This is to say that even after we have parsed through something such as a painting and understand what makes us uncomfortable, and rationalized that experience, that does not make the experience of discomfort any less significant as an understanding of ourselves and the things around us. This is why I am not necessarily afraid to make people uncomfortable with my painting, or very very, angry. Those reactions are real and true, I understand where they come from. But we all might understand better why they come and what to do with them if we make more space in Mormon psyches to elicit experiences (play brass in the chapel!) and to discuss our actual responses.
- Ideologically we really do have a problem. At times art has a unique way of getting to the point more poignantly than anything else. This painting still follows me around and still nags me in part because it illustrates a sensation I get better than I can articulate it. Every once in a while I contemplate my relationship to the priesthood while I watch men walking the aisles with sacrament trays and I get the feeling that I am playing into a strange male power trip now so inextricably tied up with the emblems of the savior that I wonder briefly if we will ever be able to untie the two. The painting points to that sensation for me in its circuitous way and I think it will continue to point to that sensation even after we have resolved the problem.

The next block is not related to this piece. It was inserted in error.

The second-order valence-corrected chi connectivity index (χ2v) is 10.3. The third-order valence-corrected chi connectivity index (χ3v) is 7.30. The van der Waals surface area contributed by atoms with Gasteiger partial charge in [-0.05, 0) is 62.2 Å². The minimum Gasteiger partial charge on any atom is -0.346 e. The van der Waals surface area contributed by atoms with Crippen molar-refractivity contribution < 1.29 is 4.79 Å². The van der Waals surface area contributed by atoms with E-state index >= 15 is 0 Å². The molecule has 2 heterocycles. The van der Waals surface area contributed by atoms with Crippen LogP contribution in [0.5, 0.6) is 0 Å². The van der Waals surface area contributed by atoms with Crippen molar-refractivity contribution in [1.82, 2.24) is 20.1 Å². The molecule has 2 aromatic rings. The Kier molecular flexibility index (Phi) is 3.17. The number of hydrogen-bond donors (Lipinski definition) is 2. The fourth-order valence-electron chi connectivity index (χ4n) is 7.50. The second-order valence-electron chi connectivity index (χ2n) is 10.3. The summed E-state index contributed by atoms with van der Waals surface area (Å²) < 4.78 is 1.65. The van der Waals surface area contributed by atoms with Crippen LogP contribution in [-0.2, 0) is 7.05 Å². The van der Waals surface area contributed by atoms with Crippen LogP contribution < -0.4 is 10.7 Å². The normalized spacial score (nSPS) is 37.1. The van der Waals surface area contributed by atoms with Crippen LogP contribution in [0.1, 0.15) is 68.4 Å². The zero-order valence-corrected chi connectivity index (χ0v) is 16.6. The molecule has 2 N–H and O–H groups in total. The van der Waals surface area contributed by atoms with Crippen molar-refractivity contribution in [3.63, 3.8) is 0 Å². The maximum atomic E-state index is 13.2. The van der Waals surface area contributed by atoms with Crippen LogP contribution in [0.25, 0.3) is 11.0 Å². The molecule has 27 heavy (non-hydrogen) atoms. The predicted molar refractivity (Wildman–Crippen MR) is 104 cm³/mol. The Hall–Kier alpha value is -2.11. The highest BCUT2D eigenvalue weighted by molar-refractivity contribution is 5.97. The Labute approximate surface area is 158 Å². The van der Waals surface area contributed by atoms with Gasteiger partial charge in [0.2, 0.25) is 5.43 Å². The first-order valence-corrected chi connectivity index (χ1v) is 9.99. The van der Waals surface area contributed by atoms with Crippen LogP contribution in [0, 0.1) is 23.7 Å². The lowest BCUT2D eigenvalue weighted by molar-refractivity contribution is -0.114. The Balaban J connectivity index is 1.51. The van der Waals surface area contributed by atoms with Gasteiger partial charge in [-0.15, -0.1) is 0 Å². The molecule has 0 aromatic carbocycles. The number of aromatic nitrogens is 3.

[i] Sophia Mason, Wanna hold the Priesthood?, 2015. 48 x 36 in. Collection of the Artist.
[ii] Abigale Tucker, “How Does the Brain Process Art?,” Smithsonian, accessed 20 Sept 2015, Web. http://www.smithsonianmag.com/science-nature/how-does-the-brain-process-art-80541420/?no-ist
Michelangelo Buonarroti, Expulsion from Paradise, 1508-1512. Fresco, 280 x 570 cm, Sistine Chapel, The Vatican.
[iii] John Dewey, “The Postulate of Immediate Empiricism”, in The Essential Dewey: Pragmatism, Education, Democracy, ed. Larry A. Hickman and Thomas M. Alexander. (Bloomington: Indiana University Press, 1998).